China has grown 13-fold over the last 30 years, thanks to hypercharged exports and white hot investment. But its economy is lopsided.
While telling a tale of excessive exports and stagnant consumer spending, the editorial misses the inconvenient truth. It does not mention the environment, global climate change, or natural resources limitations to a mass-consumption Chinese economy. Did the editorial board read the Times' own excellent series of articles on the Chinese environment last winter, or peruse Thomas Friedman's new book, Hot, Flat, and Crowded? The Chinese economy is already on a collision course with physical and economic realities, without any dramatic increase in consumption.
China's energy needs, if the goal is a Western-style consumer economy, are enormous. Yet its primary energy resource, coal, is increasingly problematic because of uncontrolled air and water pollution as well as global climate disruption. While conservation could yield some benefits, it has nowhere near the potential of conservation in the United States. Continuing to build the economy on subsidized energy is certainly a dead end: over the long term, oil imports will become unaffordable or unavailable and the adverse environmental effects of China's domestic energy production from coal will become overwhelming.
China's current urban planning assumes a transportation system, based on private autos, which requires unsustainable infrastructure and energy consumption. The designs of the architectural wonders of new Beijing and Shanghai's Pudong district make them unlivable without automobiles. China is heavily subsidizing the cost of oil and gasoline, largely to satisfy urban consumers who recently acquired autos (with government encouragement). Gasoline prices are comparable to prices in the United States, far less than those in Europe. Iblon a high-energy-cost, small-carbon-footprint world, these Chinese urban areas may well become completely unworkable.
Other resource and environmental problems are also severe. China is running out of water in the northern half of the country. It is still cutting forests, mining coal, and operating factories in destructive, unsustainable ways that not only harm "the environment" in the abstract, but have concrete and immediate adverse economic effects on agricultural productivity, potable water, and human health.
A boost to consumer spending would undoubtedly help China weather the economic storm.
But the editorial doesn't consider how China might weather the long-term political storm from following this path. The current regime bases its legitimacy on delivering a better life to everyone in China. Current government leaders, as unelected officials, have no claim to loyalty in hard times from any segment of the public. If a significant percentage of the people find their economic life getting worse instead of better, the viability of the regime will be threatened. Chinese leaders are already worried about these trends and warning the public of harder times ahead, which they of course blame on external circumstances. Some of the richest Chinese are already suffering enormous losses. Stimulating consumer spending could provide short-term relief, but it would lead China further down the path to an unsustainable economy and ultimately to political vulnerability.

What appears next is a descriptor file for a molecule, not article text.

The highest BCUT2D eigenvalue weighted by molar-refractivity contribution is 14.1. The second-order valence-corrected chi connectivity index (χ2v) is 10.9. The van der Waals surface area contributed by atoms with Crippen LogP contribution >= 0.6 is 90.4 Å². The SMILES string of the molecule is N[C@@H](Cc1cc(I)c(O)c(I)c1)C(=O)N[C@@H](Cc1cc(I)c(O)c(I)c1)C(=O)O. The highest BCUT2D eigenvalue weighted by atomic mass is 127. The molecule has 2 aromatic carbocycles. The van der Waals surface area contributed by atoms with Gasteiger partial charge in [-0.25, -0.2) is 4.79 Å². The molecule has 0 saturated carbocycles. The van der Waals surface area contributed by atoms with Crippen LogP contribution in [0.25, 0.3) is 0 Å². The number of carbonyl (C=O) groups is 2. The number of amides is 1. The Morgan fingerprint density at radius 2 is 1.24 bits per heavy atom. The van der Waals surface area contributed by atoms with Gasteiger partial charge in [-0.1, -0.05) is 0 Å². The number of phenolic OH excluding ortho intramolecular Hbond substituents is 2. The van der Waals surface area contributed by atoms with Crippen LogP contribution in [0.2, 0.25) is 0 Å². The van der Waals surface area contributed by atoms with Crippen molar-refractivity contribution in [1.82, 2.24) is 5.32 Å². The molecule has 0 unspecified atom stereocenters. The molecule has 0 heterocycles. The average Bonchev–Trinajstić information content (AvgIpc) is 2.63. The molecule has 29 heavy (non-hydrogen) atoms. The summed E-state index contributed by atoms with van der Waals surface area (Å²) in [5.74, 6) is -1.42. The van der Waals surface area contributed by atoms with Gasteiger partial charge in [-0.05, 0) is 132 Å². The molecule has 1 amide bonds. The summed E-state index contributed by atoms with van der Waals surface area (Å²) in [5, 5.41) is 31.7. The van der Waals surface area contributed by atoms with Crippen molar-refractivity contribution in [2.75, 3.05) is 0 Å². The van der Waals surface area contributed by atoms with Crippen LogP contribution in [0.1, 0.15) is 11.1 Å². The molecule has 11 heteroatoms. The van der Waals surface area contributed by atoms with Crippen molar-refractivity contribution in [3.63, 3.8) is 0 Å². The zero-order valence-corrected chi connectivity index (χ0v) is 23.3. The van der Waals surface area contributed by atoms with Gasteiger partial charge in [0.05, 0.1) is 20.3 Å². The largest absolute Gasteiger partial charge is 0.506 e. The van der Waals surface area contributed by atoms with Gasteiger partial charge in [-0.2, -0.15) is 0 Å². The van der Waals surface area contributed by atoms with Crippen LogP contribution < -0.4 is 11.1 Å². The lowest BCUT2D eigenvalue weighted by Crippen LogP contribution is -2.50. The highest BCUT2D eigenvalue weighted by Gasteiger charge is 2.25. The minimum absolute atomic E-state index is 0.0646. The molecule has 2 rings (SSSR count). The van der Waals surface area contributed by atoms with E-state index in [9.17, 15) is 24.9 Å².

Ultimately, the editorial's facile prescriptions are a recipe for turning China into a 20th-century America, without considering the unfeasibility of that path over the long term. George Soros succinctly described a better prescription for China and the United States in a recent interview in Caijing Magazine, China's counterpart to The Economist:
I hope both the U.S. and China will introduce energy saving and alternative energy generation as a way of stimulating the economy because that is what you need to come out of this global recession that we are currently facing. The global economy was supported by U.S. consumers spending more than they were earning. That is finished. That has come to an end. Something else has to take its place, and in my view, the world is facing the problem of energy shortage and global warming. To build this requires very large investments and those investments should provide the motor for the world going forward. Otherwise we will be in a worldwide recession, and at the same time, we are going to be cooked together.
Two weeks after the Times published this editorial, China announced a 4-trillion-yuan ($586 billion) stimulus plan to combat its economic decline. One hopes that, as the Chinese leadership shapes this spending, it will pay more attention to George Soros than The New York Times editorial board.
Samuel A. Bleicher, "The Chinese Economy" (Washington, DC: Foreign Policy In Focus, November 28, 2008)